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# NCERT Exemplar - Some Basic Concepts Of Chemistry & Stoichiometry Notes | EduRev

## JEE : NCERT Exemplar - Some Basic Concepts Of Chemistry & Stoichiometry Notes | EduRev

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MULTIPLE CHOICE QUESTIONS - I

Q.1. Two students performed the same experiment separately and each one of them recorded two readings of mass which are given below. Correct reading of mass is 3.0 g. On the basis of given data, mark the correct option out of the following statements.

 Student Reading (i) (ii) A 3.01 2.99 B 3.05 2.95

(a) Results of both the students are neither accurate nor precise
(b) Results of student A are both precise and accurate
(c) Results of student B are neither precise nor accurate
(d) Results of student B are both precise and accurate
Ans.
(b)
Solution.
Average of reading of student A = 3.01 + 2.99/2 = 3.00
Average of readings of students B = 3.05 + 2.95/2 = 3.00
For both the students, average value is close to the correct value. Hence, readings of both are accurate. But readings of student A are also close to each other (differ only by 0.02) and also close to the average value, hence readings of A are also precise. But readings of B are not close to each other (differ by 0.1) and hence are not precise. Thus, results of student A are both precise and accurate.

Q.2. A measured temperature on Fahrenheit scale is 200 °F. What will this reading be on Celsius scale?
(a) 40°C
(b) 94°C
(c) 93.3°C
(d) 30°C
Ans.
(c)
Solution.
°F = 9/5 (°C) + 32
°C = 5/9 (°F - 32) = 5/9 (200 -32) = 93.3

Q.3. What will be the molarity of a solution, which contains 5.85 g of NaCl(s) per 500 mL?
(a) 4 mol L–1
(b) 20 mol L–1
(c) 0.2 mol L–1
(d) 2 mol L–1
Ans.
(c)
Solution.

No. of moles of NaCl = 5.85/58.5 = 0.1 mol/L
500 ml = 500/1000 = 0.5 L
Molarity (M) = No. of Mole of solute /Vol. of solution in liters
Molarity = 0.1/0.5 = 0.2 M

Q.4. If 500 mL of a 5M solution is diluted to 1500 mL, what will be the molarity of the solution obtained?
(a) 1.5 M
(b) 1.66 M
(c) 0.017 M
(d) 1.59 M
Ans.
(b)
Solution.

M1V1 = M2V2
5 × 500  = M× 1500
M2 = (5 x 500)/1500 = 1.66 M

Q.5. The number of atoms present in one mole of an element is equal to Avogadro number. Which of the following element contains the greatest number of atoms?
(a) 4 g He
(b) 46 g Na
(c) 0.40 g Ca
(d) 12 g He
Ans.
(d)
Solution.

12 g He = 3 moles of He
No. of atoms of He = 3 × N= 3 × 6.022 × 1023

Q.6. If the concentration of glucose (C6H12O6) in blood is 0.9 g L–1, what will be the molarity of glucose in blood?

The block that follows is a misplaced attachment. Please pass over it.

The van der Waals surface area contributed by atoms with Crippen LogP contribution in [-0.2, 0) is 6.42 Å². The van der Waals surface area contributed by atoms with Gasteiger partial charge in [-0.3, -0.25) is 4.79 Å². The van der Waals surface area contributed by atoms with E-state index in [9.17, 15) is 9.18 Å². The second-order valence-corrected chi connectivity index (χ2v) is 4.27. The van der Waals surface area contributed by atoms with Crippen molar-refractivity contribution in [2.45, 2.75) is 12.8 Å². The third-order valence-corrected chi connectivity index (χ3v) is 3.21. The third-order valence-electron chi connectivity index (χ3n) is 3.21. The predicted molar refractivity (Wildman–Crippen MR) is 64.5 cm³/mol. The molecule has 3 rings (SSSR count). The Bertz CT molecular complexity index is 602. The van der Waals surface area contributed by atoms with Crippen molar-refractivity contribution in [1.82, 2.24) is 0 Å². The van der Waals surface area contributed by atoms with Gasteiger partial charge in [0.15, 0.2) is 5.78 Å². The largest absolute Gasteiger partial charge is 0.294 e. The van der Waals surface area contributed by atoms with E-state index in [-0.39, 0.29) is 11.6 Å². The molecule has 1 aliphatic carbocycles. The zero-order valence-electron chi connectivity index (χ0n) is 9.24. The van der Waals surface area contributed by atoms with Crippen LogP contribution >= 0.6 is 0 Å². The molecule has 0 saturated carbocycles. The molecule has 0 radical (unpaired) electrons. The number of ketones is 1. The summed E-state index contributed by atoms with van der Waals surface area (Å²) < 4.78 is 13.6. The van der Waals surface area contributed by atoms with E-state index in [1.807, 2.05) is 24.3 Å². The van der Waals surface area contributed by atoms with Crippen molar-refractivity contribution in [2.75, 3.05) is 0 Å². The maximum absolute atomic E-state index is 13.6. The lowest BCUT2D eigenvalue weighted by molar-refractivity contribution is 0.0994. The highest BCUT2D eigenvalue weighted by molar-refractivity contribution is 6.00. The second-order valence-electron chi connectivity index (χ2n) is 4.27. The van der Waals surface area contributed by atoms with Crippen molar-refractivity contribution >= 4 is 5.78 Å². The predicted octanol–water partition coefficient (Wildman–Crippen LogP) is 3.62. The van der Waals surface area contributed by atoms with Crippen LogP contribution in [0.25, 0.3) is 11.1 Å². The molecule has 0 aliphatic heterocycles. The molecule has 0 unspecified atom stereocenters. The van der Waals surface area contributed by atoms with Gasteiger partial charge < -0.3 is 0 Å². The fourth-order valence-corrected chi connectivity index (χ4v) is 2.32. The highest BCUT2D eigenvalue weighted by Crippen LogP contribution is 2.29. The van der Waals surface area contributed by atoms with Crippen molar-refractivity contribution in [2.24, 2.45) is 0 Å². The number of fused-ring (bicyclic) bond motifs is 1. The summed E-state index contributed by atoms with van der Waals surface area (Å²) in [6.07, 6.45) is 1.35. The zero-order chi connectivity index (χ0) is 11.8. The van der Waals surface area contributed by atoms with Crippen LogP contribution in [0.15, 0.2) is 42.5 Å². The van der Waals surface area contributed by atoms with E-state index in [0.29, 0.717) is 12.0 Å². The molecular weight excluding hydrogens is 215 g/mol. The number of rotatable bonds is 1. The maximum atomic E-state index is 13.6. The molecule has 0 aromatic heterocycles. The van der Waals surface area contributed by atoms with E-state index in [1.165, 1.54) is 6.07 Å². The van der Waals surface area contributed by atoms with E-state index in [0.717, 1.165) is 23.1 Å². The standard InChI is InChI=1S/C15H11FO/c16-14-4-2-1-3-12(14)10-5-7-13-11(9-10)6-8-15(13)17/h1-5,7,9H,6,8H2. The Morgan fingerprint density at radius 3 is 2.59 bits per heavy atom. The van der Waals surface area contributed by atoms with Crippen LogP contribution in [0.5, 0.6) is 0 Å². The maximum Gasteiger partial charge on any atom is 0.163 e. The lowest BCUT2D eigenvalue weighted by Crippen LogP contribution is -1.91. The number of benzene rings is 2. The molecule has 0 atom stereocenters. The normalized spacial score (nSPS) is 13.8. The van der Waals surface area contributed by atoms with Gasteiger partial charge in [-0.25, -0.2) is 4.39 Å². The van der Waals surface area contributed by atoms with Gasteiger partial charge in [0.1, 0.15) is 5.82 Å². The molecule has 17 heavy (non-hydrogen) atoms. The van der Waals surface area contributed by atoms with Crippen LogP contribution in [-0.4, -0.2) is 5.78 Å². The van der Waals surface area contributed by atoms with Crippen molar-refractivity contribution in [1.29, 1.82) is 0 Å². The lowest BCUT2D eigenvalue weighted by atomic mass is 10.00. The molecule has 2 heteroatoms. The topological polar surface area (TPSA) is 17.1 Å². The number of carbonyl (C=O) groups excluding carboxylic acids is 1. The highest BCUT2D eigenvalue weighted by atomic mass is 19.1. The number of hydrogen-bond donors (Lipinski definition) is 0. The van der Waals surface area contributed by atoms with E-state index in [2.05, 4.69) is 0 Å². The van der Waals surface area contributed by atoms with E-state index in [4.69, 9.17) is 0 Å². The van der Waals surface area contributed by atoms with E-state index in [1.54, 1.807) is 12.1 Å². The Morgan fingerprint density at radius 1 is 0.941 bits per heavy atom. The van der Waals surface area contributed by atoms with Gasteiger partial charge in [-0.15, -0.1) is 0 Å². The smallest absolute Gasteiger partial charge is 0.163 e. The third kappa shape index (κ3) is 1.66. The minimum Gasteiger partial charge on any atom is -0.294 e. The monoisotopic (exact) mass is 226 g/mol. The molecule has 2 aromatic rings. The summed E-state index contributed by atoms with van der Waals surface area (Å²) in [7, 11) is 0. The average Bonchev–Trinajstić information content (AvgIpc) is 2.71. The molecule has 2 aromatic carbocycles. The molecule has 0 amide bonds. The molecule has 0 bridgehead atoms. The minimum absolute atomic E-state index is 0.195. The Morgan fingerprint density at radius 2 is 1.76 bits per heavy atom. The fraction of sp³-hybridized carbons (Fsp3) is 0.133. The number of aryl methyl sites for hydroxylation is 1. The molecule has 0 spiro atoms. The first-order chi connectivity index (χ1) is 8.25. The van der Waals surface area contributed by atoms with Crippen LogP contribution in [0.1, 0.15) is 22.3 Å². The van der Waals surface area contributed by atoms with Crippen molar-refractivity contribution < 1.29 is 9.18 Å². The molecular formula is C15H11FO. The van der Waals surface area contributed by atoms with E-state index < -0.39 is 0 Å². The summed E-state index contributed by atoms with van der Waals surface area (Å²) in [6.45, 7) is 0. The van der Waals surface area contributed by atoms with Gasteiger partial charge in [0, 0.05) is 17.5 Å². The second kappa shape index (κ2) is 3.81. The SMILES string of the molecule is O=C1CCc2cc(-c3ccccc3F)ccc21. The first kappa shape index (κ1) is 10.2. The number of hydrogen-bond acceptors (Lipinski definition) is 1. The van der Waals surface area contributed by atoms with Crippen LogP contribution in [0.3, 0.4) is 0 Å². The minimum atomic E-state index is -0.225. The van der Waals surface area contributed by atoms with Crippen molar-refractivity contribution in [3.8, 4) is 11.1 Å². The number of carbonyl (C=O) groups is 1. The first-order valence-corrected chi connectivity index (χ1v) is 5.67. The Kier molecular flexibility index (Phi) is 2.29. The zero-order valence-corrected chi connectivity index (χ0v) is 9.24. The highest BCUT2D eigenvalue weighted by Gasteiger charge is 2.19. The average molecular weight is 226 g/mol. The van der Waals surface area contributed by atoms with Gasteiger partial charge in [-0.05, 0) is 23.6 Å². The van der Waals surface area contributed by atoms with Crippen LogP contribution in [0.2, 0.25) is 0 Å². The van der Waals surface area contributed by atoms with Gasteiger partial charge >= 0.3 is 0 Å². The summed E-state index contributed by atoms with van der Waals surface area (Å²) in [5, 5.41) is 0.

(a) 5 M
(b) 50 M
(c) 0.005 M
(d) 0.5 M
Ans.
(c)
Solution.

Concentration of glucose in blood = 0.9 g/L
Molar mass of glucose = 180 g mol-1
0.9g = 0.9/180=1/200 moles
Molarity of glucose in blood = 0.005 M

Q.7. What will be the molality of the solution containing 18.25 g of HCl gas in 500 g of water?
(a) 0.1 m
(b) 1 M
(c) 0.5 m
(d) 1 m
Ans.
(d)
Solution.

No. of moles of HCL=18.25/36.5 = 0.5
Molality (m) = No. of moles in solute / Mass of solvent in Kg
Molaity = (0.5 × 1000) / 500 = 1 m

Q.8. One mole of any substance contains 6.022 × 1023 atoms/molecules. Number of molecules of H2SO4 present in 100 mL of 0.02 M H2SO4 solution is ______.
(a) 12.044 × 1020 molecules
(b) 6.022 × 1023 molecules
(c) 1 × 1023 molecules
(d) 12.044 × 1023 molecules
Ans.
(a)
Solution.
Molarity = 0.02 M, Volume of sol.= 100 mL= 0.1 L
No. of moles of H2SO4 = Molarity × volume in liters = 0.02 × 0.1 = 2 ×10-3
No. of molecules of H2SO4 = 2 × 10-3 ×  6.022 × 1023
= 12.044 × 1020 molecules

Q.9. What is the mass percent of carbon in carbon dioxide?
(a) 0.034%
(b) 27.27%
(c) 3.4%
(d) 28.7%
Ans.
(b)
Solution.

Molecular mass of CO2 = 1 × 12 + 2 × 16 = 44 g
1 g molecule of CO2 contains 1 g atom of carbon
44 g of CO2 contains C = 12 g of carbon
% of C in CO= 12/44 × 100 = 27.27%
Hence, the mass per cent of carbon in CO2 is 27.27%.

Q.10. The empirical formula and molecular mass of a compound are CH2O and 180 g respectively. What will be the molecular formula of the compound?
(a) C9H18O
(b) CH2O
(c) C6H12O6
(d) C2H4O2
Ans.
(c)
Solution.

Empirical formula = CH2O
Empirical formula mass = 12 + 1 + 1 + 16 = 30 g
Molecular mass = 180 g
n = (Molar mass  / Empirical formula mass)
= 180/30 = 6
∴ n = 6
So, molecular formula = n × CH2O = 6 × CH2O = C6H12O6

Q.11. If the density of a solution is 3.12 g mL–1, the mass of 1.5 mL solution in significant figures is _______.
(a) 4.7 g
(b) 4680 × 10–3 g
(c) 4.680 g
(d) 46.80 g
Ans.
(a)
Solution.

Density of solution = 3.12 g mL-1
Volume of solution = 1.5 mL
Mass of solution = Volume × Density
= 1.5 mL × 3.12 g mL-1
= 4.68 g = 4.7 g (up to 2 significant figures)

Q.12. Which of the following statements about a compound is incorrect?
(a) A molecule of a compound has atoms of different elements
(b) A compound cannot be separated into its constituent elements by physical methods of separation
(c) A compound retains the physical properties of its constituent elements
(d) The ratio of atoms of different elements in a compound is fixed

Ans. (c)
Solution.
A compound does not retain the physical or chemical properties of its constituent elements.

Q.13. Which of the following statements is correct about the reaction given below:
4Fe(s) + 3O2(g)  →  2Fe2O3(g)
(a) Total mass of iron and oxygen in reactants = total mass of iron and oxygen in product therefore it follows law of conservation of mass.
(b) Total mass of reactants = total mass of product; therefore, law of multiple proportions is followed.
(c) Amount of Fe2O3 can be increased by taking any one of the reactants (iron or oxygen) in excess.